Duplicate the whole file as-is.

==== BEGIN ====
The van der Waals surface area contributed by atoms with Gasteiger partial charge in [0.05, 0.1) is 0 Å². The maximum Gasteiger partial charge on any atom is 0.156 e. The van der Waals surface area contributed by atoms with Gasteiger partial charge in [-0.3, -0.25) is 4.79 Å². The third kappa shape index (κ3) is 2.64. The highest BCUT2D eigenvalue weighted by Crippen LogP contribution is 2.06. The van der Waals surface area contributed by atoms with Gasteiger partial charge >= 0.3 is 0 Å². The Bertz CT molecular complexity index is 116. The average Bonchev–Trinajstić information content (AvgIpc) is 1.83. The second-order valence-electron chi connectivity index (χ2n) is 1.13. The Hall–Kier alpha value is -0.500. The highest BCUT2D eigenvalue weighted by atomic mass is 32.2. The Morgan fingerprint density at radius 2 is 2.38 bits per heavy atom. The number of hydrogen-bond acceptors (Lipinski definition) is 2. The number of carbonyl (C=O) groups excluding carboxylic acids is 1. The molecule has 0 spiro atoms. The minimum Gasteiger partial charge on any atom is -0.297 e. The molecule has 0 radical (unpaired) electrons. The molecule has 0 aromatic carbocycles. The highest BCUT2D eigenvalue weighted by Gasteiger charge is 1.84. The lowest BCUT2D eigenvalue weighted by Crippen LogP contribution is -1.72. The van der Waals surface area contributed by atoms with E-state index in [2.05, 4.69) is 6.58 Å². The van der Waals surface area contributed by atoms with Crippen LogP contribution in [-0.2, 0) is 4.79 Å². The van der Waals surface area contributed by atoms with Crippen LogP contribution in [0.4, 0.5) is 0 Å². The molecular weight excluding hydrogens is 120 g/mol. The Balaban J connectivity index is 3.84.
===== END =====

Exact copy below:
The van der Waals surface area contributed by atoms with Gasteiger partial charge in [0.05, 0.1) is 0 Å². The maximum Gasteiger partial charge on any atom is 0.156 e. The van der Waals surface area contributed by atoms with Gasteiger partial charge in [-0.3, -0.25) is 4.79 Å². The third kappa shape index (κ3) is 2.64. The highest BCUT2D eigenvalue weighted by Crippen LogP contribution is 2.06. The van der Waals surface area contributed by atoms with Gasteiger partial charge >= 0.3 is 0 Å². The Bertz CT molecular complexity index is 116. The average Bonchev–Trinajstić information content (AvgIpc) is 1.83. The second-order valence-electron chi connectivity index (χ2n) is 1.13. The Hall–Kier alpha value is -0.500. The highest BCUT2D eigenvalue weighted by atomic mass is 32.2. The Morgan fingerprint density at radius 2 is 2.38 bits per heavy atom. The number of hydrogen-bond acceptors (Lipinski definition) is 2. The number of carbonyl (C=O) groups excluding carboxylic acids is 1. The molecule has 0 spiro atoms. The minimum Gasteiger partial charge on any atom is -0.297 e. The molecule has 0 radical (unpaired) electrons. The molecule has 0 aromatic carbocycles. The highest BCUT2D eigenvalue weighted by Gasteiger charge is 1.84. The lowest BCUT2D eigenvalue weighted by Crippen LogP contribution is -1.72. The van der Waals surface area contributed by atoms with E-state index in [2.05, 4.69) is 6.58 Å². The van der Waals surface area contributed by atoms with Crippen LogP contribution in [-0.2, 0) is 4.79 Å². The van der Waals surface area contributed by atoms with Crippen LogP contribution in [0.4, 0.5) is 0 Å². The molecular weight excluding hydrogens is 120 g/mol. The Balaban J connectivity index is 3.84.